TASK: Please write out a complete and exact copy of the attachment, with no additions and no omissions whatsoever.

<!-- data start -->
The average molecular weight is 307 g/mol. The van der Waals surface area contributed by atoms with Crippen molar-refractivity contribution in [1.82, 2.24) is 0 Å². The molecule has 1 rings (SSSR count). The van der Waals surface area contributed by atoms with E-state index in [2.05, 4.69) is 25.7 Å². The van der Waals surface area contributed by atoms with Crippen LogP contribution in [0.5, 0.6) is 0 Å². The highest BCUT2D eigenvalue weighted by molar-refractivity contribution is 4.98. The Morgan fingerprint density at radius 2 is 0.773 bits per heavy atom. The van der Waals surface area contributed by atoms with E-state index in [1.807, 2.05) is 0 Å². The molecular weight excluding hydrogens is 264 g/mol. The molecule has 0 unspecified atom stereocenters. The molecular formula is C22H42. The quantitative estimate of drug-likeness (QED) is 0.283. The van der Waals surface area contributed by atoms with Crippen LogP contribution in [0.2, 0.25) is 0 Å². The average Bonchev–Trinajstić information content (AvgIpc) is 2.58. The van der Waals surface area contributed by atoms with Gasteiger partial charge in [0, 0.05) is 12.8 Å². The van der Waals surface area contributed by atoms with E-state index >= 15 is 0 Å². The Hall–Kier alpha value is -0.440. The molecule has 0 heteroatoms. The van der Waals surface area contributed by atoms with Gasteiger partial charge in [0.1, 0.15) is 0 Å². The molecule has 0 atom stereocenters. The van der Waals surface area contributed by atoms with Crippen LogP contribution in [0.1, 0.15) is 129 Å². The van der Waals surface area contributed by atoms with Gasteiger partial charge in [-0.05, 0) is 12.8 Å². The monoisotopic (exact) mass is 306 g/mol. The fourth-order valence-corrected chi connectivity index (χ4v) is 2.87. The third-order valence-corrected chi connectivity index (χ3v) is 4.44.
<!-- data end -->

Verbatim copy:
The average molecular weight is 307 g/mol. The van der Waals surface area contributed by atoms with Crippen molar-refractivity contribution in [1.82, 2.24) is 0 Å². The molecule has 1 rings (SSSR count). The van der Waals surface area contributed by atoms with E-state index in [2.05, 4.69) is 25.7 Å². The van der Waals surface area contributed by atoms with Crippen LogP contribution in [0.5, 0.6) is 0 Å². The highest BCUT2D eigenvalue weighted by molar-refractivity contribution is 4.98. The Morgan fingerprint density at radius 2 is 0.773 bits per heavy atom. The van der Waals surface area contributed by atoms with E-state index in [1.807, 2.05) is 0 Å². The molecular weight excluding hydrogens is 264 g/mol. The molecule has 0 unspecified atom stereocenters. The molecular formula is C22H42. The quantitative estimate of drug-likeness (QED) is 0.283. The van der Waals surface area contributed by atoms with Crippen LogP contribution in [0.2, 0.25) is 0 Å². The average Bonchev–Trinajstić information content (AvgIpc) is 2.58. The van der Waals surface area contributed by atoms with Gasteiger partial charge in [0, 0.05) is 12.8 Å². The van der Waals surface area contributed by atoms with E-state index >= 15 is 0 Å². The Hall–Kier alpha value is -0.440. The molecule has 0 heteroatoms. The van der Waals surface area contributed by atoms with Gasteiger partial charge in [0.1, 0.15) is 0 Å². The molecule has 0 atom stereocenters. The van der Waals surface area contributed by atoms with Crippen LogP contribution in [0.1, 0.15) is 129 Å². The van der Waals surface area contributed by atoms with Gasteiger partial charge in [-0.05, 0) is 12.8 Å². The monoisotopic (exact) mass is 306 g/mol. The fourth-order valence-corrected chi connectivity index (χ4v) is 2.87. The third-order valence-corrected chi connectivity index (χ3v) is 4.44.